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The Johns Hopkins Guide to Literary Theory and Criticism
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17 of 19 people found the following review helpful
on June 24, 2004
Theory, so called, is vast and complex and historical and contradictory. This volume is brief and clear and present oriented and structural. That the field and its survey are incommensurate is necessary, but the user should be aware of these limitations. The entries are clear and non-dogmatic but they must betray the liabilities of summary: concise average readings that hide problems, relations, and other voices. At root, modern theory is not intelligible without philosophical contexts that go to the pre-socratics, but that cannot appear here. Some choices of inclusion and exclusion seem odd: a separate entry for Orwell and none for Deleuze, for instance. But on the whole, this book is useful and well done.
I bought it which is my highest rec.
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15 of 18 people found the following review helpful
I'm going back into a Masters Program and plan to teach English for a living. Already this book has proved to be a valuable resource when surveying various schools of criticism. The cross-referenced index is a bit confusing, but this is a nice book that you may want to sit down with and read for awhile anyway. I've found some wonderful items in here, and it's fun to flip through, looking for previously unknown literary schools that may catch my interest. It's a great reference book, but also a compelling source of information and direction. I laid out the bucks for this book because I know it will be a handy reference for the next thirty years. Already it's directed me to some outside reading that has proved quite profitable. I'll keep this guide close by as long as I am a student of Literature.
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2 of 3 people found the following review helpful
on January 14, 2011
I own the first edition of this book, and wouldn't be without it as I pursue my deepening interest in theory and criticism. It covers the very broad range of topics and disciplines that comprise and contribute to this field in short but in-depth essays rather than brief "encyclopedic" entries. I will note that these essays are generally aimed at the specialist who is already acquainted with basic facts and issues pertaining to a topic, and the entries are therefore often beyond the range of what the beginning student will be looking for in his/her novice explorations (and for which other references should be consulted).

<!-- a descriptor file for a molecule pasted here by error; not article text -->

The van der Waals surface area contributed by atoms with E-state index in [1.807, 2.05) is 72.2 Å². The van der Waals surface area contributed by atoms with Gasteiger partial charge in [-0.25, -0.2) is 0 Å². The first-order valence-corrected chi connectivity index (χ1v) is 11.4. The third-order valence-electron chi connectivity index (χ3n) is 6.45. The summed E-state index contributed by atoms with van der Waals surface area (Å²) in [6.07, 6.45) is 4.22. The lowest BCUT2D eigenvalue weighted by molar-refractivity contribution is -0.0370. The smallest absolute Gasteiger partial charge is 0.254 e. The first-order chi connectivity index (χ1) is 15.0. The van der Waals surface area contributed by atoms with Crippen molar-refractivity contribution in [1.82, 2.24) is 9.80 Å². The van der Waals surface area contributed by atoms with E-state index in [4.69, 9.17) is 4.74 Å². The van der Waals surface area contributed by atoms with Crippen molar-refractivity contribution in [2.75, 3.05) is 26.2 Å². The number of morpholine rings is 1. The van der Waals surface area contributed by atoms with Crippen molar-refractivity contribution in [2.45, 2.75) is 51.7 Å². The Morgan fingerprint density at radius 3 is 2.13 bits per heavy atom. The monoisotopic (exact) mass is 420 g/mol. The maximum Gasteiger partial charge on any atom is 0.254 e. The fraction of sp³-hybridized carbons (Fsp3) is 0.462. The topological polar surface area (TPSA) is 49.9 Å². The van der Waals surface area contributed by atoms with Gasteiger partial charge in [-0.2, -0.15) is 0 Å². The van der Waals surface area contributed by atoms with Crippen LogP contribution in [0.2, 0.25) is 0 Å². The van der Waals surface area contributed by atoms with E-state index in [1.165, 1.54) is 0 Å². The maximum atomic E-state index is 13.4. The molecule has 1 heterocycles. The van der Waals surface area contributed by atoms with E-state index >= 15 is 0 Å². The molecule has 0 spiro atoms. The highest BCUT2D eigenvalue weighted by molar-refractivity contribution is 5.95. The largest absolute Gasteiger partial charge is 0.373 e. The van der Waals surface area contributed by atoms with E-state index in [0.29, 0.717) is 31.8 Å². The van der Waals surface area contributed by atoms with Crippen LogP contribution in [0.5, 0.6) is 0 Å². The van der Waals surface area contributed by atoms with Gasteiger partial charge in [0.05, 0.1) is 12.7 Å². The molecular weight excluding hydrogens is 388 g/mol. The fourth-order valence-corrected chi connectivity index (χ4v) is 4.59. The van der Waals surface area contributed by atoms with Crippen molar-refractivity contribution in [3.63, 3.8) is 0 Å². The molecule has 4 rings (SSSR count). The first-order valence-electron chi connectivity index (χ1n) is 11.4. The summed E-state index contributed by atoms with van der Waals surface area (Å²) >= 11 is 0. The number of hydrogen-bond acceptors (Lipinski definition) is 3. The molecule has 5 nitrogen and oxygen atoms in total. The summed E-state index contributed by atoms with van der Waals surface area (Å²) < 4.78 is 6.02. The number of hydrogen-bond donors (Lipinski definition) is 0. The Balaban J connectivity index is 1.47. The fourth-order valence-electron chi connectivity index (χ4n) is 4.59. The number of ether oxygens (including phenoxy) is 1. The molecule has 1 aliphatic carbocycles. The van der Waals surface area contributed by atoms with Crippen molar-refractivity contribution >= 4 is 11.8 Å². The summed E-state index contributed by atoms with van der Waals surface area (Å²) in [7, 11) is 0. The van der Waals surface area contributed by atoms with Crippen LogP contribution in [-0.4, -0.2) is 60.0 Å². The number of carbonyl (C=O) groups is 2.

As an example of how substantial and "chewy" these essays can be, I'll quote from the entry on the Frankfurt School (written for the first edition by Vincent P. Pecora, who begins a discussion of "five motifs running through critical theory" in this way):

"(The first motif) was the reinterpretation of Marxian social science in light of the growing discrepancies between dialectical materialism as theory and as practice. This meant the rejection of any simple totalization of history, of more mechanical relations of reflection between cultural superstructure and economic base, and of the proletariat as the necessary subject-object of historical progress (see especially the early Horkheimer and Pollock here). While class struggle was never denied, it lost its place of centrality amid the larger pressures of monopolization and rationalization. Such a perspective also entailed arguments, such as those between Pollock and Neumann in the 1940s, over the specific relation of capitalism to Nazism..."

This excerpt doesn't reflect either a general writing style or opacity of content for the Guide as a whole, but it's a fair sample of what the editorial approach elicits: The aim is not only (and sometimes not at all) to provide a basic or "entry-to-topic" level of information, but to present short, expert essays by specialists on those topics--and in many cases, all but the most well-informed reader may strain to follow discussions that presume a sophisticated level of prior acquaintance and knowledge.

I'll also note that non-expert users of this reference should almost always find valuable background, context, and information on significant issues and controversies related to the individual critics, movements, epochs, and topics discussed. But such users will probably also want to have access to more basic guides and introductions to terms and topics as they explore the Hopkins essays.

As one other reviewer notes, this is a reference that will reward its owner for many years, and that thought is borne out by the fact that 10 years elapsed between the first and second editions--an indication of the Guide's scholarly approach and intended shelf life among its academic users.
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5 of 8 people found the following review helpful
on September 12, 2000
Provides a consise, and yet sufficiently nuanced and complex, summary of theoretical schools, practitioners, terms, and trends. Hefty and yet readable reference material -- cross-indexed with more thorough bibliographies for each entry.
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0 of 1 people found the following review helpful
on November 6, 2013
This is an expensive book, but if you love literature and want to add depth to your affair, break your budget and buy it. I spent several days completely absorbed in it. I suspect you will too. If not, you can always use it for weight lifting.
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